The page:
If You Build the Waves, Will They Come?
New generation of surf parks gamble on surfing’s popularity away from the coasts
Opening a surf park in New Hampshire in December may seem like a tough sell, but one company is betting on its success—and there may be more to follow. SkyVenture Indoor Skydiving in Nashua, N.H. is set to open its Surf’s Up indoor wave park on December 21 with a 32-foot-wide SurfStream wave machine, the longest artificial standing wave in the country.
But at a time when board sports-loving New Englanders are heading for the slopes, the big question is: will anybody show up?
American Wave Machines, makers of the SurfStream, are banking on one simple fact: more people want to surf than are able.
“The industry is doing a good job selling surfing as a lifestyle,” American Wave Machines president Bruce McFarland told Reuters. “It is fun. It influences culture, music, fashion, all that. It is imbedded. But it is hard for anybody who doesn't live near the ocean to do.”
Matt Reilly, spokesman for industry news website Surf Park Central agrees. “If you really look at it, [surfing] and skate is a 6-billion-dollar industry,” he said. That may sound like a lot, said Reilly, but when you compare it to other outdoor activities you get a sense of how small the industry really is: Nike alone reported $6.5 billion in revenue in the fourth quarter of 2012, according to the company.
“[Surfing] in the ocean has a very restricted opportunity for growth,” continued Reilly. “It’s reached this plateau. Even if we expanded to every possible surf break in the world, it’s still going to be capped.”
Participation numbers reflect this. According to the Outdoor Industry Association’s annual outdoor activity report, only 2.9 million Americans surfed in 2012, or 0.9 percent of the population. To put that in perspective, three times as many people mountain biked last year.
And yet, more people likely know who Kelly Slater is than can name a single pro mountain biker. This gap between the visibility of the sport and its low participation numbers is where surf parks hope to step in.
The technology for making consistent, high-quality waves has made leaps in recent years, and several companies are getting in on the game, including Webber Wave Pools, Wavegarden and, of course, American Wave Machines. Even Slater has slapped his name on a wave pool company. (Previously)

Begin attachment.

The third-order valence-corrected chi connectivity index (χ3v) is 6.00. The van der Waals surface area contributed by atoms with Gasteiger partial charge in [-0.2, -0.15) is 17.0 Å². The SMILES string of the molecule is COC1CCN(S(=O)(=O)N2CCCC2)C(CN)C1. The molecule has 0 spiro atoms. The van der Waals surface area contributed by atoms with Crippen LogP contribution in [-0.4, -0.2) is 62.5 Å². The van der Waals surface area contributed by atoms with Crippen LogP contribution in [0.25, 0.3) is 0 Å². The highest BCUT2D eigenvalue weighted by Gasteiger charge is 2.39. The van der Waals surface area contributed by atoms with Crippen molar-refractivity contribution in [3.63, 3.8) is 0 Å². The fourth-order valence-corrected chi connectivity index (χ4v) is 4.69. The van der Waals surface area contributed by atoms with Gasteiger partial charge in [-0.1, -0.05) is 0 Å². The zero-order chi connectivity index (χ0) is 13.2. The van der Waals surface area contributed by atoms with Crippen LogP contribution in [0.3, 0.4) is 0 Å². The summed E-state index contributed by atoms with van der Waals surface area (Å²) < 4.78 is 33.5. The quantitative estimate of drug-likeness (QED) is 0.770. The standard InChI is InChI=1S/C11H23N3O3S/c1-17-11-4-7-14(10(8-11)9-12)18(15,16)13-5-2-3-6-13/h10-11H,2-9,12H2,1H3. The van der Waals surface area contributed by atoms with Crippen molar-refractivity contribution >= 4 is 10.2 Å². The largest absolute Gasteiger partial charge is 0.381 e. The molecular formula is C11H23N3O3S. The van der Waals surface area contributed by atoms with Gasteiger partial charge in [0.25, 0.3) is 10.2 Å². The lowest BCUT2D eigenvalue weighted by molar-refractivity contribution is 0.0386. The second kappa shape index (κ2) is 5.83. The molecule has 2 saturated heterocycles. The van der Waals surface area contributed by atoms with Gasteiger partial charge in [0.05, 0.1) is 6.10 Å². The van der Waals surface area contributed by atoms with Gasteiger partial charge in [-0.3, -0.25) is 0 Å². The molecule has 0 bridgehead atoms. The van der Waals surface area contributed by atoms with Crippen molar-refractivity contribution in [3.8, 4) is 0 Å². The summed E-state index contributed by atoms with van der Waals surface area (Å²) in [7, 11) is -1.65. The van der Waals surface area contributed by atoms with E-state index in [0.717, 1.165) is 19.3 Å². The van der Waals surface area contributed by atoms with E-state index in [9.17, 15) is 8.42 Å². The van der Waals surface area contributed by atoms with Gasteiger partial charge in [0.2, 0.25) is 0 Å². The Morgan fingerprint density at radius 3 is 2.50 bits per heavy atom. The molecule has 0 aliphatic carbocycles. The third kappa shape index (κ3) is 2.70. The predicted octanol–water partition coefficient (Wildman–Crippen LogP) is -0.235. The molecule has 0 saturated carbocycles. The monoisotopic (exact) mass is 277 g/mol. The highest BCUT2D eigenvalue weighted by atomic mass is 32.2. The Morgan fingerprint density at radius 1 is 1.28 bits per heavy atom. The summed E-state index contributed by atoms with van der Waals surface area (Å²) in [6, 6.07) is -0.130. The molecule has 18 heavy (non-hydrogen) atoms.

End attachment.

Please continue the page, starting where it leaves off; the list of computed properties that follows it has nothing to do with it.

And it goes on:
Increases in efficiency mean newer pools can push out more frequent waves at a lower cost per wave, said Reilly. And more waves mean more surfers. “Surf parks are going to be the unlock for what’s possible in the industry,” he said.
Standing waves, like the one at Surf’s Up, are cheaper to manufacture and can help build an audience for the newer, more advanced technology, said Reilly. “In countries and communities where surfing does not exist, stationary waves are a lower barrier to entry and will aid in the proliferation of larger authentic surf park facilities.”
(There’s a distinction between standing waves like those created by the SurfStream and so-called “skim waves,” which are extremely shallow and provide an experience more akin to wakeboarding than surfing, he said.)
Wave pools are also getting a big push by the International Surfing Association, which has been lobbying for years to get surfing into the Olympics. “Without man-made surfing waves, our Olympic surfing dream would be just that—a dream,” said ISA president Fernando Aguerre to Reuters.
In an essay on the ISA’s website, Aguerre elaborates on this idea:
On the competition side, the ISA believes that Olympic Surfing will, of necessity, incorporate man-made waves. By standardizing the waves for surfing competition, the luck factor of getting a certain wave in the ocean will cease to become a, sometimes, important factor in determining the winner or loser of a surfing competition.
Reilly predicts that new technology, like the state-of-the-art wave pool at Wadi Adventure Park in United Arab Emirates, will allow for a kind of standardized training previous generations could only dream of. He points to the example of pro surfer Sally Fitzgibbons, who’d previously had difficulty mastering the technique for going airborne. “She went to Wadi and got 600 waves across the course of a weekend, and by the end of the weekend she was sticking those aerials.”
Given the relatively recent inclusion of snowboarding in the Olympics, it seems possible that the IOC could one day be convinced of this logic. After all, snowboarding is a sport that thrives in both its natural environment and artificial terrain parks.
But whether this new crop of wave pools can make surfing as popular as snowboarding in places like New Hampshire is a question only time can answer.
Wave pool slideshow captions by Heather Hansman.
For more information on surf parks, visit Surf Park Central at surfparkcentral.com.